According to another theory, it's more effective to have struggling readers tackle material at their grade level rather than at their individual reading level. That struck me as counterintuitive. Shouldn't the child's reading skills be brought up before giving them texts that are supposedly beyond their level? Proponents of this theory say children, even those who have difficulty reading, learn better by being challenged than by reading at their own level.
"Giving children easier texts when they're weaker readers services to deny them the very language and information they need to catch up and move on," said cognitive and developmental psychologist Marilyn Jager Adams of Brown University.
One other idea I found fascinating was that giving children easier access to reading material can influence them to read more.
In The Reading Mind: A Cognitive Approach to Understanding How the Mind Reads, Willingham tells the story of a high school teacher who told his students about a book, Guns, Germs and Steel, by Jared Diamond. Some of the students expressed interest in it, but when he checked the school library the next day, neither of the two copies of the book had been checked out. So, the teacher took out the two copies and brought them to class.
"(He) asked if anyone was interested in reading this book he had mentioned," wrote Willingham. "Five students raised their hands and he gave the copies to the two most enthusiastic students. So five students were ready to give the book a try if someone put it in their hands, but going to the school library to find it seemed like too much trouble. The library was a 30-second walk from his classroom."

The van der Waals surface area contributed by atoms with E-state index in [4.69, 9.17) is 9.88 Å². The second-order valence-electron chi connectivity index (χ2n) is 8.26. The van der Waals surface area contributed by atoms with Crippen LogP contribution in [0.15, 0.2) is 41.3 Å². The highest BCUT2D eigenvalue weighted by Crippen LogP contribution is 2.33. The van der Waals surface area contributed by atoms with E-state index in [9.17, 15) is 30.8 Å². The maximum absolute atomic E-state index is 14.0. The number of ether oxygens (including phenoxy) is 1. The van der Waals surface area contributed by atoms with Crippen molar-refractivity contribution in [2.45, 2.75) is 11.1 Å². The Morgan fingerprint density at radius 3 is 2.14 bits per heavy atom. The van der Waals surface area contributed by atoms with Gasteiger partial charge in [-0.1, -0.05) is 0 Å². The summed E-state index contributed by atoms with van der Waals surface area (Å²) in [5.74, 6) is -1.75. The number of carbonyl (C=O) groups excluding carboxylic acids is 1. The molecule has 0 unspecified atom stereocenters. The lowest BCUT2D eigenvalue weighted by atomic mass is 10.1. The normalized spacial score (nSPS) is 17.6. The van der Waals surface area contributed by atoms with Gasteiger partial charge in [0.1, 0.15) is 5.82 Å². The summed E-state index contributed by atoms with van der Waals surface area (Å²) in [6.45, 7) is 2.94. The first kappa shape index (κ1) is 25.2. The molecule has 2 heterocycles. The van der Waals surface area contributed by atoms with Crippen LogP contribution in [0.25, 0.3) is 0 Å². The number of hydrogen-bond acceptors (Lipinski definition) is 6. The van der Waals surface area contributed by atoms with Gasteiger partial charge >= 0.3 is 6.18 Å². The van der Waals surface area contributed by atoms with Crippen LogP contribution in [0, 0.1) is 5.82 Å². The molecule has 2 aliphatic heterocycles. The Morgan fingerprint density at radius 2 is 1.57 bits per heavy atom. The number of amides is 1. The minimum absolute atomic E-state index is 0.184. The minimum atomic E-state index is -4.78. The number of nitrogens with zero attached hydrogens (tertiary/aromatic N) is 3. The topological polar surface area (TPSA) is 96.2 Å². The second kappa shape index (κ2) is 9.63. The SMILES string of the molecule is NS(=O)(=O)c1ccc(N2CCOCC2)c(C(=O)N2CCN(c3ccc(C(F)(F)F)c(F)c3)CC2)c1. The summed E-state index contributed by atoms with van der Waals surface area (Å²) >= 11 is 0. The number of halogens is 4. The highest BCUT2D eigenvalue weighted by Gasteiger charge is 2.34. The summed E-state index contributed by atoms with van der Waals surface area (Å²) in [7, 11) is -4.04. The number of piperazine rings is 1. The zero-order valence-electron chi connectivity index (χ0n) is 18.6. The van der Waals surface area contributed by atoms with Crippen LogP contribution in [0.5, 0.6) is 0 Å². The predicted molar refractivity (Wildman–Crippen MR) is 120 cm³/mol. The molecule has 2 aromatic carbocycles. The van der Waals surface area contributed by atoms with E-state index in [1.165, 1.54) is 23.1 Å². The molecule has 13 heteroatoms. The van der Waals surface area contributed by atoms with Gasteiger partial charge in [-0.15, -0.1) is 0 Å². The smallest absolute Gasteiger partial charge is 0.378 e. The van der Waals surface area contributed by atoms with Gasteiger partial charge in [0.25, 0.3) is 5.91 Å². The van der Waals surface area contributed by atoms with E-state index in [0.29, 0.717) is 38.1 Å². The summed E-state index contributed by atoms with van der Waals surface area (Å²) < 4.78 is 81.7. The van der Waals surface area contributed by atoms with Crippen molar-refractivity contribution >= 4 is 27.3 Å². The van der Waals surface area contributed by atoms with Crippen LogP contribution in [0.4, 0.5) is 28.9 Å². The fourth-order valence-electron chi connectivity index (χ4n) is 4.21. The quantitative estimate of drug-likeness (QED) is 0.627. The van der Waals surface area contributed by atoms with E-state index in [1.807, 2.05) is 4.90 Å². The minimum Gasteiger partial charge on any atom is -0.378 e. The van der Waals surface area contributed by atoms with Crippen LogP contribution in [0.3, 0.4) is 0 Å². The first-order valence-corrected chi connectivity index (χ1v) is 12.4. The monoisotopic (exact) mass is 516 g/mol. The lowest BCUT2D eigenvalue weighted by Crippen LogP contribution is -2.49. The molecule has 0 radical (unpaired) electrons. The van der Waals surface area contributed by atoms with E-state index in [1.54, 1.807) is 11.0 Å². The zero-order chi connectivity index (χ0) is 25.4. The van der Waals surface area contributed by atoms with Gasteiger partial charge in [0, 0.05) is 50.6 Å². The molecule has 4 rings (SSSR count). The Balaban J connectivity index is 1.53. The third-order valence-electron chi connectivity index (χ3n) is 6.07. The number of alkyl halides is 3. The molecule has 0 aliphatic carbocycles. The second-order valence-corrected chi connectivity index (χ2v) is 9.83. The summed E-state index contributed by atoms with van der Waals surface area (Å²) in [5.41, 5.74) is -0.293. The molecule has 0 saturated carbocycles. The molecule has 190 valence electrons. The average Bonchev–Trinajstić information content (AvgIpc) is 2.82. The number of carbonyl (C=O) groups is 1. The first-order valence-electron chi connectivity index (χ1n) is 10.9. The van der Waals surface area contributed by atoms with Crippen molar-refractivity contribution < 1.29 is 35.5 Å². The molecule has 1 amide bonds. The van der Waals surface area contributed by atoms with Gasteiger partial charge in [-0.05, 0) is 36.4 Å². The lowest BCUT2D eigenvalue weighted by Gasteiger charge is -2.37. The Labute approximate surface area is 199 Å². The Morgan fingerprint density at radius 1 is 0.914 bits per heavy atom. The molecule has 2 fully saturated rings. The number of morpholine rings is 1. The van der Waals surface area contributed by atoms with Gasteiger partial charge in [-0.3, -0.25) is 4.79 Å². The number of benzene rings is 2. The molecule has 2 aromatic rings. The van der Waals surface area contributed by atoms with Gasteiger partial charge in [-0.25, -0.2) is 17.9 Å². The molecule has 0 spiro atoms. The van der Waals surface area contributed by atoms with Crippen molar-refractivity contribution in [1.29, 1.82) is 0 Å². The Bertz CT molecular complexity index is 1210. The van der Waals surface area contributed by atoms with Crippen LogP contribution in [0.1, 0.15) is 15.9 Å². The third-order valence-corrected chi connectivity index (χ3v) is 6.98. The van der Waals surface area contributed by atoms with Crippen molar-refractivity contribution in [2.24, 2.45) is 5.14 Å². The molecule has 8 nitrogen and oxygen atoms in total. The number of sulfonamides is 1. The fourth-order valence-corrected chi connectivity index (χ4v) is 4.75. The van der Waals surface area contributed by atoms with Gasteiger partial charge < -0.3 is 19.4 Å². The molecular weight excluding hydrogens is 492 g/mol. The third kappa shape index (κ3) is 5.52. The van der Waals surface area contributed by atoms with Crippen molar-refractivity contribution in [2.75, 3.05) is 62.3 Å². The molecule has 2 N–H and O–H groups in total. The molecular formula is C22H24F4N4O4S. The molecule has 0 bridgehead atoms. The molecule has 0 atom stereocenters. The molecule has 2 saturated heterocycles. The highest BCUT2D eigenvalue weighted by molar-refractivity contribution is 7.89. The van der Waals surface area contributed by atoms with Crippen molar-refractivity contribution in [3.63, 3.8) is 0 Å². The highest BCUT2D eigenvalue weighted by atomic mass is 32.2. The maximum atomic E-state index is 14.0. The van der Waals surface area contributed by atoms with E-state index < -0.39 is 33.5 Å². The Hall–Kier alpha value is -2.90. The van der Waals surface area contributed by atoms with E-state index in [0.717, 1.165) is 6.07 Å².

Willingham continued, "The implication of these examples is that books should not just be available, but virtually falling into children's laps, or at least, visible in as many locations as possible: in the classroom, in every room in the house, in the car and so one."
But even then, he says, reading is just one choice for children who nowadays have many other options, including watching television, streaming videos or gaming.
"If a child must like reading most from available alternatives," Willingham wrote, "parents can control the other alternatives, that is, make reading the most appealing choice around by restricting access to other activities."
A 6th grade teacher at a suburban Connecticut public school told me that at her school students get extra credit just for having a book in their possession.
"You don't have read it, you don't have to know what the book is," she said. "It could be any book. It's just patterning and conditioning. Then, (they) see other kids are actually reading books. Would they rather be playing video games? Yes. But they can't carry a video game around with them.”
But these ideas place the burden on teachers and schools. Willingham argues that parents should not leave it to teachers to promote reading to their kids.
"If you want your child to value reading, schools can help. but you, the parent, have the greater influence and bear the greater responsibility," he said. "You can't just talk about what a great idea reading is. Your child needs to observe that reading matters to you, that you live like a reader."
As a mere civilian, I am in favor of whatever works because there is so much at stake. Even among reading proficient children, surveys have found that fewer and fewer kids read just for pleasure. That is a dismaying trend. Somewhere on a library shelf, there's a Freddy And The Bean Home News waiting to be discovered by a child, to fire his or her imagination, and just maybe change the course of that child's life.
* The figure for 2019 was 34% of fourth graders were reading at grade level